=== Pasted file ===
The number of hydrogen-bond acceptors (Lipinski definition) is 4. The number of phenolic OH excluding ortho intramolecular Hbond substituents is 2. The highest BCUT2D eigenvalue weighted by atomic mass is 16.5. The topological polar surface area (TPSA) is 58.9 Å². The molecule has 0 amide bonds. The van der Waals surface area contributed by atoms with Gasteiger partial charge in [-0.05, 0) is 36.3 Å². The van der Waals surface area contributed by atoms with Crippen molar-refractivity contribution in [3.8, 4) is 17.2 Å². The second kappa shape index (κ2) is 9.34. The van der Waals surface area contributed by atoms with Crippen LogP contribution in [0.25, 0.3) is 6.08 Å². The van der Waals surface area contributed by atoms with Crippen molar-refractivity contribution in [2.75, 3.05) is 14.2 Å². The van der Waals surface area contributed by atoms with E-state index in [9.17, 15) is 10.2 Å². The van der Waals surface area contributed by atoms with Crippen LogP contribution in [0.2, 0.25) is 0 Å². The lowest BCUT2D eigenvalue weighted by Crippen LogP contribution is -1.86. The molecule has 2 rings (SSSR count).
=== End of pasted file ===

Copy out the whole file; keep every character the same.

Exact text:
The number of hydrogen-bond acceptors (Lipinski definition) is 4. The number of phenolic OH excluding ortho intramolecular Hbond substituents is 2. The highest BCUT2D eigenvalue weighted by atomic mass is 16.5. The topological polar surface area (TPSA) is 58.9 Å². The molecule has 0 amide bonds. The van der Waals surface area contributed by atoms with Gasteiger partial charge in [-0.05, 0) is 36.3 Å². The van der Waals surface area contributed by atoms with Crippen molar-refractivity contribution in [3.8, 4) is 17.2 Å². The second kappa shape index (κ2) is 9.34. The van der Waals surface area contributed by atoms with Crippen LogP contribution in [0.25, 0.3) is 6.08 Å². The van der Waals surface area contributed by atoms with Crippen molar-refractivity contribution in [2.75, 3.05) is 14.2 Å². The van der Waals surface area contributed by atoms with E-state index in [9.17, 15) is 10.2 Å². The van der Waals surface area contributed by atoms with Crippen LogP contribution in [0.2, 0.25) is 0 Å². The lowest BCUT2D eigenvalue weighted by Crippen LogP contribution is -1.86. The molecule has 2 rings (SSSR count).